Home India News Gorkhaland stir hits Darjeeling’s tea, tourism

Gorkhaland stir hits Darjeeling’s tea, tourism

By Aparajita Gupta, IANS,

Darjeeling : Shutdowns and agitations in support of a separate Gorkhaland state have begun to hit Darjeeling’s tourism, apart from ruining the flavour of its tea industry.

“Tourists are still visiting Darjeeling, but the uncertainty is creating apprehensions among them,” said Pradip Singh Arora, vice president of the Darjeeling Gorkha Hotel Owners’ Association.

“They can’t stay here freely. There are apprehensions among tourists that when a bandh (shutdown) starts, they have to leave the place,” Arora told IANS.

The Gorkha Janmukti Morcha (GJM), which is spearheading the movement in the hills for a separate Gorkhaland state, have organised indefinite shutdowns over the past two years, severely hitting the tea and tourism sectors — the region’s bread and butter.

And during the past one month, intensified agitations have disrupted normal life even further.

Echoing Arora, Travel Agent Federation of India (eastern India) chairman Anil Punjabi told IANS: “The frequent bandhs are affecting the tourism sector in a major way.”

Punjabi said tourist arrivals have dropped by 25 percent over the past two years, adding: “Now we don’t count Darjeeling as a major tourist spot. Bhutan, Nepal and Bangladesh are benefiting.”

The tea industry is also not untouched, though pro-Gorkhaland agitators say they will exempt the tea and tourism sectors from shutdowns.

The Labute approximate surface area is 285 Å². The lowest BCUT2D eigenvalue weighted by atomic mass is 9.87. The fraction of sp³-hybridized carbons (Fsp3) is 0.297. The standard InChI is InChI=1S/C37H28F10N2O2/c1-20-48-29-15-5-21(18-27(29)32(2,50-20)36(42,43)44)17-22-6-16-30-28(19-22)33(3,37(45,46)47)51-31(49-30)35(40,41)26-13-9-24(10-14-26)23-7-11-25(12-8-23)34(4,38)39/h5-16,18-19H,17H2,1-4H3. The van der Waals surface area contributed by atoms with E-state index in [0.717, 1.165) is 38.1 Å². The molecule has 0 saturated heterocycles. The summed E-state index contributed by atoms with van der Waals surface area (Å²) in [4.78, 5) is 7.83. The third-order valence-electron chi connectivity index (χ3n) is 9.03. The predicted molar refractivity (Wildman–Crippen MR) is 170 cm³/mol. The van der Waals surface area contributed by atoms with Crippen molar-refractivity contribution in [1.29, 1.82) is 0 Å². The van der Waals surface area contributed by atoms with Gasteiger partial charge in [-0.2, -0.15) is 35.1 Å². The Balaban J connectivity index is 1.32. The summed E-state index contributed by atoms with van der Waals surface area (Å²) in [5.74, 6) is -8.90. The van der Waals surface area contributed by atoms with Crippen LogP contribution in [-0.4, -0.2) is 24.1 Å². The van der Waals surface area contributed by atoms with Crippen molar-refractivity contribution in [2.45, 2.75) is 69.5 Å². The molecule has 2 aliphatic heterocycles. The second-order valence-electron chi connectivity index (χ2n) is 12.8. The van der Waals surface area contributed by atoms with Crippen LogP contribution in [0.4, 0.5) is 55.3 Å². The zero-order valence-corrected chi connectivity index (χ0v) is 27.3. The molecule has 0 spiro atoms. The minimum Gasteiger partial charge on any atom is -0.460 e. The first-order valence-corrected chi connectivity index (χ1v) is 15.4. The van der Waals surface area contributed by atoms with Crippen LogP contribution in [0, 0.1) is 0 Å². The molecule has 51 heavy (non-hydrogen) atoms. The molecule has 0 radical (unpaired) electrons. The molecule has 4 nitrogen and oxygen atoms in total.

Tea Board of India chairman Basudeb Banerjee is not convinced.

“During the second flush (April-June growing season) last year, political problems caused disruptions. Sometimes those who call bandhs exempt the tea industry, but that does not help all the time,” said Banerjee.

“Last year people came from the UK and Germany. They wanted to visit gardens in Darjeeling but could not due to the shutdowns,” he added.

Moreover, according to him, the tea produced in the region needs to be quickly ferried to warehouses. “Darjeeling tea is mostly exported. We have to bring it to the city fast as there are not many good warehouses in the hills.”

Added Rajah Banerjee, owner of the 150-year-old Makaibari Tea Estate at Kurseong: “Majority of voters work in tea estates, they go off for rallies every now and then. This hits production. Last year, production fell 25-20 percent.”

Makaibari produces 120 tonnes of tea annually, of which 70 percent is exported.

(Aparajita Gupta can be contacted at [email protected])